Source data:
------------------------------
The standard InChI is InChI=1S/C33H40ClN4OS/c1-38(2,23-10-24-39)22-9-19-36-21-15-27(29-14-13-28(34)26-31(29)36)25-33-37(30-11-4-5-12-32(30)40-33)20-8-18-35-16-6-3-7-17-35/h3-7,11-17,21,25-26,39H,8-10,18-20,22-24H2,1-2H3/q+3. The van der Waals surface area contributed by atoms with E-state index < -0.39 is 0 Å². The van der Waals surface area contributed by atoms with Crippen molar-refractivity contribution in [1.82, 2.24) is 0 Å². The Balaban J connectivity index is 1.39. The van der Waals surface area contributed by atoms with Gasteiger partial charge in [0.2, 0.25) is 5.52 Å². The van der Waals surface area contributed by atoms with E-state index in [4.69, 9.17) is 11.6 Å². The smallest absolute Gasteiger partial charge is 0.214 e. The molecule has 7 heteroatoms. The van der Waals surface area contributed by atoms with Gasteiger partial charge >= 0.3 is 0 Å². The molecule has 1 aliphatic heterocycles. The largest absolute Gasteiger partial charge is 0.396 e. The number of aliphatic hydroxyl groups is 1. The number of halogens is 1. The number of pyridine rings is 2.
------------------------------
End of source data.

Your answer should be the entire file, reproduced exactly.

The standard InChI is InChI=1S/C33H40ClN4OS/c1-38(2,23-10-24-39)22-9-19-36-21-15-27(29-14-13-28(34)26-31(29)36)25-33-37(30-11-4-5-12-32(30)40-33)20-8-18-35-16-6-3-7-17-35/h3-7,11-17,21,25-26,39H,8-10,18-20,22-24H2,1-2H3/q+3. The van der Waals surface area contributed by atoms with E-state index < -0.39 is 0 Å². The van der Waals surface area contributed by atoms with Crippen molar-refractivity contribution in [1.82, 2.24) is 0 Å². The Balaban J connectivity index is 1.39. The van der Waals surface area contributed by atoms with Gasteiger partial charge in [0.2, 0.25) is 5.52 Å². The van der Waals surface area contributed by atoms with E-state index in [4.69, 9.17) is 11.6 Å². The smallest absolute Gasteiger partial charge is 0.214 e. The molecule has 7 heteroatoms. The van der Waals surface area contributed by atoms with Gasteiger partial charge >= 0.3 is 0 Å². The molecule has 1 aliphatic heterocycles. The largest absolute Gasteiger partial charge is 0.396 e. The number of aliphatic hydroxyl groups is 1. The number of halogens is 1. The number of pyridine rings is 2.